Doc’s Clock Sign Is Gloriously Lit Up Again

Pictures and video from Tuesday night’s re-lighting of the iconic neon ‘Cocktail Time’ sign at Mission dive bar Doc’s Clock.

An electrifying moment dazzled Mission Street Tuesday night, as the relocated Doc’s Clock neon sign was finally lit up again. SF Weekly was on hand to get pictures and video of the relighting ceremony that brought a happy ending to a lengthy saga over the 57-year-old retro neon marquee.

“The sign’s back. We’re complete again,” Doc’s Clock owner Carey Suckow tells SF Weekly.


While the bar Doc’s Clock simply moved 800 feet north to its new 2417 Mission St. location last summer, its neon marquee had a far more complicated rigamarole. The landlord of the previous location would not allow the sign to be moved, and the new Doc’s Clock merely had a painted facade emulating the marquee’s look and feel. But the sign received a legacy business designation from City Hall in February, and crowdfunding and community donations of nearly $15,000 financed the marquee’s successful move and rebuild.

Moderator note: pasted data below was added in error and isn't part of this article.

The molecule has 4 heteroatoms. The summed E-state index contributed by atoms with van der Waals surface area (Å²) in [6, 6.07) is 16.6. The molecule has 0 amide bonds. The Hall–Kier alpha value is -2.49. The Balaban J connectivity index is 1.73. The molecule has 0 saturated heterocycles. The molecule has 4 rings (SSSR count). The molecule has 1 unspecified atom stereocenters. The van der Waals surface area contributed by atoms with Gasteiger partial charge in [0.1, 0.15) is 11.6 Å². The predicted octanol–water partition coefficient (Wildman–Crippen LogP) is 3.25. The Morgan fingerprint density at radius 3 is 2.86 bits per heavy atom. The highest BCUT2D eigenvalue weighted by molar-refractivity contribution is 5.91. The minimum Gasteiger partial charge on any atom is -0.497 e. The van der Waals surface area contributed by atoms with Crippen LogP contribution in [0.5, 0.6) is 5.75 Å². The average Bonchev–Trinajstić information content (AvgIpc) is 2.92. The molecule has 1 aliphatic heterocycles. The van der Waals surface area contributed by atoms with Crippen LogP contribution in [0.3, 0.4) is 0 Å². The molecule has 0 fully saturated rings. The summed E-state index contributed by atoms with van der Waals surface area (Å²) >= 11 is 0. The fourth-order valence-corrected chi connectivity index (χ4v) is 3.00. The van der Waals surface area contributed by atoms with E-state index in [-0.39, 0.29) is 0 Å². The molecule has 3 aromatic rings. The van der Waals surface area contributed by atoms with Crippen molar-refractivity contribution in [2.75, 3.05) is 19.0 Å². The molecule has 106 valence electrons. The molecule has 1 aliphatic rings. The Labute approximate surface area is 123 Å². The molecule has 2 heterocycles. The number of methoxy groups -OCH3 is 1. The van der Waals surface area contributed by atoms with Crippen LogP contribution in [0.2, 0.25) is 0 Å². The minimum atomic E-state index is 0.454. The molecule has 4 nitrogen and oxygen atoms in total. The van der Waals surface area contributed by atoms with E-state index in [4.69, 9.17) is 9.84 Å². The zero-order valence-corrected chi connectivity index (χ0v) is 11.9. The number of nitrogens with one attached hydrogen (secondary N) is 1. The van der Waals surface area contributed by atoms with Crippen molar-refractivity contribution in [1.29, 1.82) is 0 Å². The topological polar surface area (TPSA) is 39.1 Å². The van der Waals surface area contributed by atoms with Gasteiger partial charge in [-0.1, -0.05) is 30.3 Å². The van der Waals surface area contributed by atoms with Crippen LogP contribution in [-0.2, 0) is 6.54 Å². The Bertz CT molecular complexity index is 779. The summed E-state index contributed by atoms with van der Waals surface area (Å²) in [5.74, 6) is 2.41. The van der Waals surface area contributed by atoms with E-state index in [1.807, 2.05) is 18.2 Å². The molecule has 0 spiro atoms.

“We’re a legacy business, it’s part of our business and part of our heritage,” Suckow says. “It seemed impossible, but it happened.”

While it’s still the exact same sign, it is slightly altered to fit the dimensions of the new location.

“It’s the same sign,” according to Suckow. “We had to add a little bit on the sides and make the arrows a little bigger, but we kept the feel of the old sign. It was widened. Everything’s the same, it’s just a little longer so we do didn’t have to alter the neon.”

Nearly 200 revelers gathered at Doc’s Clock to celebrate the occasion. “We’re losing a lot of great neighborhood bars,” a Doc’s Clock employee shouted to the crowd, while standing on the bar. “We’re losing the 500 [Club], we’re losing the [Lucky] 13. What Carey has done, Carey has saved Doc’s Clock.”

“Now who wants some whiskey?,” he yelled. And you know what? A lot of people did.

Most of the Doc’s Clock fans who gathered to watch the lighting went inside for drinks afterward — except for owner Carey Suckow herself. “I can’t go inside,” she said, holding a toddler. “I can’t take my kid inside.”

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